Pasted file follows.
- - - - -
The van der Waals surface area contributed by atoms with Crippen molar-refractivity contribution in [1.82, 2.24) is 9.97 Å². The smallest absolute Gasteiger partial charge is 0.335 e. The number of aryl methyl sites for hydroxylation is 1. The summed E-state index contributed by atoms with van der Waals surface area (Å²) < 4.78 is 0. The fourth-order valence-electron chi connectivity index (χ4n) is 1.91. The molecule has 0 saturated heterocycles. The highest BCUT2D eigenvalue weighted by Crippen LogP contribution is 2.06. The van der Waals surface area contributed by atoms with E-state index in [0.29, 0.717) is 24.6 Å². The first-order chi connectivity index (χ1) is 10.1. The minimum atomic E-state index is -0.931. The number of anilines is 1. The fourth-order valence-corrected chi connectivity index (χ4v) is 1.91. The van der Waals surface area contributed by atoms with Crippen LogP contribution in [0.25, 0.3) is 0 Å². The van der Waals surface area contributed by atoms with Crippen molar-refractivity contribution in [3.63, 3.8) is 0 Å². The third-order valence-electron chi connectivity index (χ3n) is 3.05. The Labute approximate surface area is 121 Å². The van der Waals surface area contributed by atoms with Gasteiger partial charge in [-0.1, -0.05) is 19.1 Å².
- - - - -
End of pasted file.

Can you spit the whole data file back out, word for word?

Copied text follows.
The van der Waals surface area contributed by atoms with Crippen molar-refractivity contribution in [1.82, 2.24) is 9.97 Å². The smallest absolute Gasteiger partial charge is 0.335 e. The number of aryl methyl sites for hydroxylation is 1. The summed E-state index contributed by atoms with van der Waals surface area (Å²) < 4.78 is 0. The fourth-order valence-electron chi connectivity index (χ4n) is 1.91. The molecule has 0 saturated heterocycles. The highest BCUT2D eigenvalue weighted by Crippen LogP contribution is 2.06. The van der Waals surface area contributed by atoms with E-state index in [0.29, 0.717) is 24.6 Å². The first-order chi connectivity index (χ1) is 10.1. The minimum atomic E-state index is -0.931. The number of anilines is 1. The fourth-order valence-corrected chi connectivity index (χ4v) is 1.91. The van der Waals surface area contributed by atoms with Crippen LogP contribution in [0.25, 0.3) is 0 Å². The van der Waals surface area contributed by atoms with Crippen molar-refractivity contribution in [3.63, 3.8) is 0 Å². The third-order valence-electron chi connectivity index (χ3n) is 3.05. The Labute approximate surface area is 121 Å². The van der Waals surface area contributed by atoms with Gasteiger partial charge in [-0.1, -0.05) is 19.1 Å².